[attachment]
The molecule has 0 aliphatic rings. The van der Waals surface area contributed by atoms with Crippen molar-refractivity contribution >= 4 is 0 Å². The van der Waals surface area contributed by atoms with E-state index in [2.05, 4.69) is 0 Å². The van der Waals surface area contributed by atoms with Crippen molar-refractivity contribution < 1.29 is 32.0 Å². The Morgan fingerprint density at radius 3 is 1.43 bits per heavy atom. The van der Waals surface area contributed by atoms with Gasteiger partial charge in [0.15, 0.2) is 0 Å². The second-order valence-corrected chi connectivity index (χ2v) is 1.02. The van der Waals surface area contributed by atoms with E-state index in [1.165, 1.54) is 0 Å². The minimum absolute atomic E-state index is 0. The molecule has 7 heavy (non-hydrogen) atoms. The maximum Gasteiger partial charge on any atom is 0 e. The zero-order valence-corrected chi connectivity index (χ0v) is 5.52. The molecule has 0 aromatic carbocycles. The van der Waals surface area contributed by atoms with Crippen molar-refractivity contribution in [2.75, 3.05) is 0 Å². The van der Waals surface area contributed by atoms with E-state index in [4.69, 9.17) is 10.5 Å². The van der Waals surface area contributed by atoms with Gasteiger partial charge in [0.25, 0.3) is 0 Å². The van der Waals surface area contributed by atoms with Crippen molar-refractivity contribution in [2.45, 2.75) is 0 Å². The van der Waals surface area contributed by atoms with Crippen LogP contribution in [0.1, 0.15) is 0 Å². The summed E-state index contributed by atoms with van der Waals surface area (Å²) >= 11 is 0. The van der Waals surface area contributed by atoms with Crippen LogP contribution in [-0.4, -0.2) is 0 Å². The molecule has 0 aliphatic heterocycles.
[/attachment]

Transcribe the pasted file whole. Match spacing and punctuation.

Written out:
The molecule has 0 aliphatic rings. The van der Waals surface area contributed by atoms with Crippen molar-refractivity contribution >= 4 is 0 Å². The van der Waals surface area contributed by atoms with E-state index in [2.05, 4.69) is 0 Å². The van der Waals surface area contributed by atoms with Crippen molar-refractivity contribution < 1.29 is 32.0 Å². The Morgan fingerprint density at radius 3 is 1.43 bits per heavy atom. The van der Waals surface area contributed by atoms with Gasteiger partial charge in [0.15, 0.2) is 0 Å². The second-order valence-corrected chi connectivity index (χ2v) is 1.02. The van der Waals surface area contributed by atoms with E-state index in [1.165, 1.54) is 0 Å². The minimum absolute atomic E-state index is 0. The molecule has 7 heavy (non-hydrogen) atoms. The maximum Gasteiger partial charge on any atom is 0 e. The zero-order valence-corrected chi connectivity index (χ0v) is 5.52. The molecule has 0 aromatic carbocycles. The van der Waals surface area contributed by atoms with Crippen molar-refractivity contribution in [2.75, 3.05) is 0 Å². The van der Waals surface area contributed by atoms with E-state index in [4.69, 9.17) is 10.5 Å². The van der Waals surface area contributed by atoms with Gasteiger partial charge in [0.25, 0.3) is 0 Å². The van der Waals surface area contributed by atoms with Crippen molar-refractivity contribution in [2.45, 2.75) is 0 Å². The van der Waals surface area contributed by atoms with Crippen LogP contribution in [0.1, 0.15) is 0 Å². The summed E-state index contributed by atoms with van der Waals surface area (Å²) >= 11 is 0. The van der Waals surface area contributed by atoms with Crippen LogP contribution in [-0.4, -0.2) is 0 Å². The molecule has 0 aliphatic heterocycles.